Seniors “In A State Of Shock” After Charity Reveals Plan To Sell Their Homes

CHICAGO (CBS) — More than 100 seniors living at three North Side apartment buildings subsidized by Presbyterian Homes have been left wondering where they’ll go; after the charity told them it’s selling the buildings, and residents will have to move.

Residents gathered in a room at Crowder Place, 3801 N. Pine Grove Av., on Friday for a meeting with Ald. James Cappleman (46th), whose ward includes Crowder Place and two other Presbyterian Homes apartment buildings – Mulvey Place, 416 W. Barry Av., and Devon Place, 1950 W. Devon Av.

“We were told that these residents could move to the suburbs,” Cappleman said, prompting laughter from the seniors who live in the buildings. He noted many of them don’t have cars they would need for suburban living.

Betty Holcomb was among the residents who said they were told they would have homes there for the rest of their lives when they moved in.

“It’s been clean, and warm, and safe, and we know everyone knows everyone. We know the neighborhood. The people in the neighborhood know us. This is so important for seniors. There are people here who have established their lives here. They’ve been here for almost two decades. Imagine dispersing over 100 senior citizens to God knows where. Where are these people going to go? Where are they going to go?” she said. “This is the fabric of their lives. They need to be here.”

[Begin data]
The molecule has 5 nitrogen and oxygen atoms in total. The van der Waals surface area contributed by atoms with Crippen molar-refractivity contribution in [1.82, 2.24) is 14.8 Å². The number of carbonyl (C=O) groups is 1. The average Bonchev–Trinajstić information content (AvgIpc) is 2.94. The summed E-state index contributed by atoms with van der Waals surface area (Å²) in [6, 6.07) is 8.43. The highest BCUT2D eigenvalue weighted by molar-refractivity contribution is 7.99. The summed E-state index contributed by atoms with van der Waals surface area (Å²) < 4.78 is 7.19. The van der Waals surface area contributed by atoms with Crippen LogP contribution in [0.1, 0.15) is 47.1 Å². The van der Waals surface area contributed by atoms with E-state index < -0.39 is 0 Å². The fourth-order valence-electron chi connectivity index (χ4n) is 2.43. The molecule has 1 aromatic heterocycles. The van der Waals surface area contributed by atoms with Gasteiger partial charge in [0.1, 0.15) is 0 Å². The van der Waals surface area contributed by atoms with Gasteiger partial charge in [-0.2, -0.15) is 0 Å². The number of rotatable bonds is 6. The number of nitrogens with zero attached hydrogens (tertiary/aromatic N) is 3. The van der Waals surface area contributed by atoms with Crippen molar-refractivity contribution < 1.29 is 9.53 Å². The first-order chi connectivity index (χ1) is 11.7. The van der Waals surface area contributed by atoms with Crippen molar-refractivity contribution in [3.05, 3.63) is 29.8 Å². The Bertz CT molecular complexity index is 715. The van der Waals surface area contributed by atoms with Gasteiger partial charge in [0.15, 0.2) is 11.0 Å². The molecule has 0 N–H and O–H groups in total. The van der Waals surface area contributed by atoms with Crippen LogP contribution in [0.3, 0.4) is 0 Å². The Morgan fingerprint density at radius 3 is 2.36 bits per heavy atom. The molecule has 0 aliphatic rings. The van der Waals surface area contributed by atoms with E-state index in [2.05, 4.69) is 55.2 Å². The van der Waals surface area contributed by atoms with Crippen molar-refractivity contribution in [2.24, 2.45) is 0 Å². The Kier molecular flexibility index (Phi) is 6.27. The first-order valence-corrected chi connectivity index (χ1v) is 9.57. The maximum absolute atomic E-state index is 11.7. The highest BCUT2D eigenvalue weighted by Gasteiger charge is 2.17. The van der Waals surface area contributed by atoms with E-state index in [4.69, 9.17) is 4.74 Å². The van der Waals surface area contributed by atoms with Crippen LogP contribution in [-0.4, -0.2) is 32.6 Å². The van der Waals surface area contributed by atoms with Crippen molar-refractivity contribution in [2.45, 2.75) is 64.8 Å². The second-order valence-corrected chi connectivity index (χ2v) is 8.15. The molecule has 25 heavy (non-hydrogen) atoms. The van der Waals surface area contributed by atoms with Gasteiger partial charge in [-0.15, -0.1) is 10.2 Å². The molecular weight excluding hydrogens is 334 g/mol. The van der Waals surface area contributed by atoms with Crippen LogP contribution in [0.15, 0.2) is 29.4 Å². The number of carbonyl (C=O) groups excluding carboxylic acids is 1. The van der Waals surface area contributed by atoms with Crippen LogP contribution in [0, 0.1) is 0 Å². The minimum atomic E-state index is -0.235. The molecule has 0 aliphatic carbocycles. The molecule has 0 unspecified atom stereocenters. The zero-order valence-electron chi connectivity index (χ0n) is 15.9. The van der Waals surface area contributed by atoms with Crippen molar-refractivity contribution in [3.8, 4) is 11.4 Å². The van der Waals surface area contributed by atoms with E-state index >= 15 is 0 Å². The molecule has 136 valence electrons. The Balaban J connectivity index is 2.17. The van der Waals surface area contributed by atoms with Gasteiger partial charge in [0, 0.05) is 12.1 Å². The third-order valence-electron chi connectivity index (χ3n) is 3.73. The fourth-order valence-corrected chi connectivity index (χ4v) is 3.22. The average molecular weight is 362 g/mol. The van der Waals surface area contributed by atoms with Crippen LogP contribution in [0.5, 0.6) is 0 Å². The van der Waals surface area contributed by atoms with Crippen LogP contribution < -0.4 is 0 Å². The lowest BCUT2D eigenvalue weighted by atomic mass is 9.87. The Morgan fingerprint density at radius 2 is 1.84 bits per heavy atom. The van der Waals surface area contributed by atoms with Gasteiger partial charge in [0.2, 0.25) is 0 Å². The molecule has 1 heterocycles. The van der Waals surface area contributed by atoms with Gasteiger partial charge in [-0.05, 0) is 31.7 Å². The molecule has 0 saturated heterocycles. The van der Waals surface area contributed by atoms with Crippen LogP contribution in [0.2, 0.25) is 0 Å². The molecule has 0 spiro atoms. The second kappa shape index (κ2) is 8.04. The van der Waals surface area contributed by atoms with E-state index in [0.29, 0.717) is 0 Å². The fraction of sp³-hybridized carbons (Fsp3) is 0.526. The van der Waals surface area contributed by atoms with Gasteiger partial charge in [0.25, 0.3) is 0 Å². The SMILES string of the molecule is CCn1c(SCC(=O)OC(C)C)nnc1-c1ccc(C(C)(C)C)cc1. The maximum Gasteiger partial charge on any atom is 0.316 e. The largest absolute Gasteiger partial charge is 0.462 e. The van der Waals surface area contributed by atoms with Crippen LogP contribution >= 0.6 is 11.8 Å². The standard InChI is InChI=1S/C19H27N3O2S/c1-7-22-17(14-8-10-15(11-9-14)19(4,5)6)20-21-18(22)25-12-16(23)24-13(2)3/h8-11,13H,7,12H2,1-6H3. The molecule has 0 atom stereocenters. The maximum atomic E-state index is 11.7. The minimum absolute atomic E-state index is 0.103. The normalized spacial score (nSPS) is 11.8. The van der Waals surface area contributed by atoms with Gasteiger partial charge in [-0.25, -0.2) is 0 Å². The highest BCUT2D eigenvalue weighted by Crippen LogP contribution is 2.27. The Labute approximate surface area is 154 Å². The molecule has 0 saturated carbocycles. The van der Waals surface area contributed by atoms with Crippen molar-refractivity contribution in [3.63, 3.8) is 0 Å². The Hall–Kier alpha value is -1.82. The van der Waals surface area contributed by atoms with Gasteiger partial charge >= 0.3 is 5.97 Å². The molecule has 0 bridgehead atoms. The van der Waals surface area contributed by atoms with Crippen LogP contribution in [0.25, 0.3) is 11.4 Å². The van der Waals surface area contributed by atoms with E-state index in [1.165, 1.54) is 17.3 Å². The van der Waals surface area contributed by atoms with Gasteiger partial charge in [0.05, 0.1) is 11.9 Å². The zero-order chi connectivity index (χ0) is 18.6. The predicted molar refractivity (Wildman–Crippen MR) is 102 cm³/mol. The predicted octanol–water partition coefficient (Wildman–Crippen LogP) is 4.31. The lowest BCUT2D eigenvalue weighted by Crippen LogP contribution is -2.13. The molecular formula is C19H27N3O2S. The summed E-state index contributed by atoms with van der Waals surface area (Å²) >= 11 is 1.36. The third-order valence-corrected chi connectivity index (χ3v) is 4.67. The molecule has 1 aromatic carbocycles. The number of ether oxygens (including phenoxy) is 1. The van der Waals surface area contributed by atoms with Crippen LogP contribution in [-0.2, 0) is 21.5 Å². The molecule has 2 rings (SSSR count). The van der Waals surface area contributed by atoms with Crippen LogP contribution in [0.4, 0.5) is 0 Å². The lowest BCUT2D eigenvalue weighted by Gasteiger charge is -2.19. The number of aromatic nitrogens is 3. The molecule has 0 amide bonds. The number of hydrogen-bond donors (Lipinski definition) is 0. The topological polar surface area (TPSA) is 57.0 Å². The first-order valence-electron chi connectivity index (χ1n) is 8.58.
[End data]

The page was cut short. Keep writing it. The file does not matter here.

She said residents have been “walking around in a state of shock” since learning of the plan to close the buildings.

“I would ask Presbyterian Homes, please, for all of us, to try to find some sort of solution to this problem,” she said.

Holcomb said Presbyterian Homes sent a housing specialist to ease their worries.

“This is not her fault. She was like a lamb being fed to the wolves here. You know, the poor little thing, she had no idea. She literally said ‘I don’t know what to do,” she said.

Cappleman said Presybterian Homes needs to slow down.

“We’ve had residents here who are put on waiting lists to be put on a waiting list to get housing; and you shouldn’t have to do that if you’re in your 90s. This is absurd,” he said.

Rev. Barbara Bolsen, of ONE Northside, a Lakeview community group, said there are plenty of potential buyers who will pay what Presbyterian Homes wants for the buildings, and allow the seniors to stay.

“They’re not interested in cooperating with our affordable buyers, for some reason. It’s a mystery to us. They’re a faith-based organization. They have a faith-based mission. They’re supposed to be about compassion and charity; and yet they’re in a huge, huge hurry to displace these residents,” she said.

Presbyterian Homes, an Evanston-based non-profit that also owns senior housing communities in the suburbs, said charitable donations are no longer sufficient to cover the cost of subsidized housing and maintenance at its properties in Chicago.

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